(CNSNews.com) - "If the FBI makes the case that Hillary Clinton mishandled classified information, put American security at risk, will you prosecute the case?" Rep. John Carter (R-Texas) asked Attorney General Loretta Lynch at a budget hearing on Wednesday.
Lynch never mentioned Clinton. Instead she talked about "how information was handled by the State Department."
"With respect to our investigation into how information was handled by the State Department -- how they handled classified information -- as I'm sure you know, that matter is being handled by career, independent law enforcement agents -- FBI agents -- as well as career, independent attorneys at the Department of Justice," Lynch responded.
"They follow the evidence, they look at the law, and they'll make a recommendation to me when the time is appropriate."
Lynch refused to comment on the specific investigation centering on then-Secretary of State Hillary Clinton's use of a private email server to conduct official business.
"This will be conducted as every other case, and we will review all the facts and all the evidence and come to an independent conclusion as how to best handle it," Lynch said.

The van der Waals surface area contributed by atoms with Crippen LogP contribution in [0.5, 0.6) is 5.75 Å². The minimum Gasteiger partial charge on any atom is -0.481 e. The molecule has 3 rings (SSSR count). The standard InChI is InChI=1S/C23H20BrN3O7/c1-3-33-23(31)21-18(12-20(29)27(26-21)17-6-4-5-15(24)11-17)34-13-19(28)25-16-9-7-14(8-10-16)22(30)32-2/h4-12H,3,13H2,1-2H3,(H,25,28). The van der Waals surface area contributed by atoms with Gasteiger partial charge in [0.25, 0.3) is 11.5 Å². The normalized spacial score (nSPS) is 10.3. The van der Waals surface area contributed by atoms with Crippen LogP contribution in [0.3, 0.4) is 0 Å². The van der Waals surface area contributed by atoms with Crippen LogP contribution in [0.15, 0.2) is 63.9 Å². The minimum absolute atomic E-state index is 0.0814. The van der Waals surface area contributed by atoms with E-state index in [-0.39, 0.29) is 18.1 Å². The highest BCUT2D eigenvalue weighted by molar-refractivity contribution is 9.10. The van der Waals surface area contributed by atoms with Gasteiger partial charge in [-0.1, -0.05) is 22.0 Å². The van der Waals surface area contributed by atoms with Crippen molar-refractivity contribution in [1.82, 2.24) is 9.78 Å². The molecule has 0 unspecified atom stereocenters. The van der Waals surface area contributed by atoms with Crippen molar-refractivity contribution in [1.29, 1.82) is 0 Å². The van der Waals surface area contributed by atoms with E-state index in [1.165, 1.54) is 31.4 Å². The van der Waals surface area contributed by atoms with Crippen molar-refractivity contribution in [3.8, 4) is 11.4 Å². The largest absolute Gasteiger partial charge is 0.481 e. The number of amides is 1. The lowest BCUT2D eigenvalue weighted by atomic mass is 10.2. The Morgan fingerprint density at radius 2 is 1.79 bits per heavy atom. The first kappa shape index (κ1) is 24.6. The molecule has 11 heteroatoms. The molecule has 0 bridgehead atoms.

"And I'm also aware of no efforts to undermine our review or investigation into this matter at all."
Clinton has turned over to the State Department about 55,000 pages of emails from her time as secretary, some of them now deemed top secret. She withheld thousands more email that she has described as private.
A federal judge on Tuesday ruled that the conservative legal group Judicial Watch may be able to question Clinton's former top aides under oath about whether she deliberately tried to undermine open records laws by using a private email server.
Judicial Watch President Tom Fitton called the ruluing "a major victory for the public’s right to know the truth about Hillary Clinton’s email system."
"The court-ordered discovery will help determine why the State Department and Mrs. Clinton, even despite receiving numerous FOIA requests, kept the record system secret for years. Our proposed discovery, which will require court approval, will include testimony of current and former officials of the State Department," Fitton said.
"While Mrs. Clinton’s testimony may not be required initially, it may happen that her testimony is necessary for the Court to resolve the legal issues about her unprecedented email practices."
Judicial Watch also said it will seek a court order forcing the State Department to subpoena copies of all of Clinton's emails.